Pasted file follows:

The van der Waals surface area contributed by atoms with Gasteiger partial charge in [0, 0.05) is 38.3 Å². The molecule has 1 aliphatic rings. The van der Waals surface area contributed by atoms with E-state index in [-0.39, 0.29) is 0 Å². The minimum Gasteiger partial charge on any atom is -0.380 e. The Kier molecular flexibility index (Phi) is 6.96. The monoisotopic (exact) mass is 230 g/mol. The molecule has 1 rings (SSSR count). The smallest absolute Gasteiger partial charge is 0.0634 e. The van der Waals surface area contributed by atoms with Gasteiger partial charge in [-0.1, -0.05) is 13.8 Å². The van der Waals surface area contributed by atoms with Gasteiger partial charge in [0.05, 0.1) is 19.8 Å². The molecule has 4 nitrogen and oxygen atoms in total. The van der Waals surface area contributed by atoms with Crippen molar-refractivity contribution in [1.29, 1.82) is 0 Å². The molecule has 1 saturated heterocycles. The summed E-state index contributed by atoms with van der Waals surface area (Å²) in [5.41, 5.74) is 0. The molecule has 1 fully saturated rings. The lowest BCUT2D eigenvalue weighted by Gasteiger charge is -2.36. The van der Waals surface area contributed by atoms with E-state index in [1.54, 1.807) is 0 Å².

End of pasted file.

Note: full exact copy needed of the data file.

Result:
The van der Waals surface area contributed by atoms with Gasteiger partial charge in [0, 0.05) is 38.3 Å². The molecule has 1 aliphatic rings. The van der Waals surface area contributed by atoms with E-state index in [-0.39, 0.29) is 0 Å². The minimum Gasteiger partial charge on any atom is -0.380 e. The Kier molecular flexibility index (Phi) is 6.96. The monoisotopic (exact) mass is 230 g/mol. The molecule has 1 rings (SSSR count). The smallest absolute Gasteiger partial charge is 0.0634 e. The van der Waals surface area contributed by atoms with Gasteiger partial charge in [-0.1, -0.05) is 13.8 Å². The van der Waals surface area contributed by atoms with Gasteiger partial charge in [0.05, 0.1) is 19.8 Å². The molecule has 4 nitrogen and oxygen atoms in total. The van der Waals surface area contributed by atoms with Crippen molar-refractivity contribution in [1.29, 1.82) is 0 Å². The molecule has 1 saturated heterocycles. The summed E-state index contributed by atoms with van der Waals surface area (Å²) in [5.41, 5.74) is 0. The molecule has 1 fully saturated rings. The lowest BCUT2D eigenvalue weighted by Gasteiger charge is -2.36. The van der Waals surface area contributed by atoms with E-state index in [1.54, 1.807) is 0 Å².